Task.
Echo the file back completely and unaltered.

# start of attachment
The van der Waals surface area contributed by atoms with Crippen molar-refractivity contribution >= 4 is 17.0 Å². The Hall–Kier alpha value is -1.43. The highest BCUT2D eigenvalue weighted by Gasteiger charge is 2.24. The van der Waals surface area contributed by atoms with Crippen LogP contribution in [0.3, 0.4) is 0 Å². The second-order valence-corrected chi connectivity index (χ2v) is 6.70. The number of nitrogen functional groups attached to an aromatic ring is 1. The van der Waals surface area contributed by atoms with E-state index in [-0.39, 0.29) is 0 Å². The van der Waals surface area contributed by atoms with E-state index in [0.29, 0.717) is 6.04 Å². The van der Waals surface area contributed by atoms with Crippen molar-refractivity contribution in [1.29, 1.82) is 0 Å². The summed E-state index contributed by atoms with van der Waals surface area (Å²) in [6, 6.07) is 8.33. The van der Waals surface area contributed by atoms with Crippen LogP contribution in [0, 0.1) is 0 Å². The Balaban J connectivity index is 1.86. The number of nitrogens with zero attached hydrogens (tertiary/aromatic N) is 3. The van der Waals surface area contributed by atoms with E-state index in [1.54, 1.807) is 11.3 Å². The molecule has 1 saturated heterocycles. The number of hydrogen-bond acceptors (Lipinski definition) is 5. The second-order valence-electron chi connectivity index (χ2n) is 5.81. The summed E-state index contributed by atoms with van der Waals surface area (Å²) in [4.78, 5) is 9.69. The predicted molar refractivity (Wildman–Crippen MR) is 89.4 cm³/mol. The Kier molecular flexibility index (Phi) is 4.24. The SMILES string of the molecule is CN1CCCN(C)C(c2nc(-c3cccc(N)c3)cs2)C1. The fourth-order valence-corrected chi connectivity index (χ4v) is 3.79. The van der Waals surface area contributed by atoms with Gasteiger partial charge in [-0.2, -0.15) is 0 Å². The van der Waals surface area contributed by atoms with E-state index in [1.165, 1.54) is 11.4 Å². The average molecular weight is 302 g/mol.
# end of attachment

The van der Waals surface area contributed by atoms with Crippen molar-refractivity contribution >= 4 is 17.0 Å². The Hall–Kier alpha value is -1.43. The highest BCUT2D eigenvalue weighted by Gasteiger charge is 2.24. The van der Waals surface area contributed by atoms with Crippen LogP contribution in [0.3, 0.4) is 0 Å². The second-order valence-corrected chi connectivity index (χ2v) is 6.70. The number of nitrogen functional groups attached to an aromatic ring is 1. The van der Waals surface area contributed by atoms with E-state index in [-0.39, 0.29) is 0 Å². The van der Waals surface area contributed by atoms with E-state index in [0.29, 0.717) is 6.04 Å². The van der Waals surface area contributed by atoms with Crippen molar-refractivity contribution in [1.29, 1.82) is 0 Å². The summed E-state index contributed by atoms with van der Waals surface area (Å²) in [6, 6.07) is 8.33. The van der Waals surface area contributed by atoms with Crippen LogP contribution in [0, 0.1) is 0 Å². The Balaban J connectivity index is 1.86. The number of nitrogens with zero attached hydrogens (tertiary/aromatic N) is 3. The van der Waals surface area contributed by atoms with E-state index in [1.54, 1.807) is 11.3 Å². The molecule has 1 saturated heterocycles. The number of hydrogen-bond acceptors (Lipinski definition) is 5. The second-order valence-electron chi connectivity index (χ2n) is 5.81. The summed E-state index contributed by atoms with van der Waals surface area (Å²) in [4.78, 5) is 9.69. The predicted molar refractivity (Wildman–Crippen MR) is 89.4 cm³/mol. The Kier molecular flexibility index (Phi) is 4.24. The SMILES string of the molecule is CN1CCCN(C)C(c2nc(-c3cccc(N)c3)cs2)C1. The fourth-order valence-corrected chi connectivity index (χ4v) is 3.79. The van der Waals surface area contributed by atoms with Gasteiger partial charge in [-0.2, -0.15) is 0 Å². The van der Waals surface area contributed by atoms with E-state index in [1.165, 1.54) is 11.4 Å². The average molecular weight is 302 g/mol.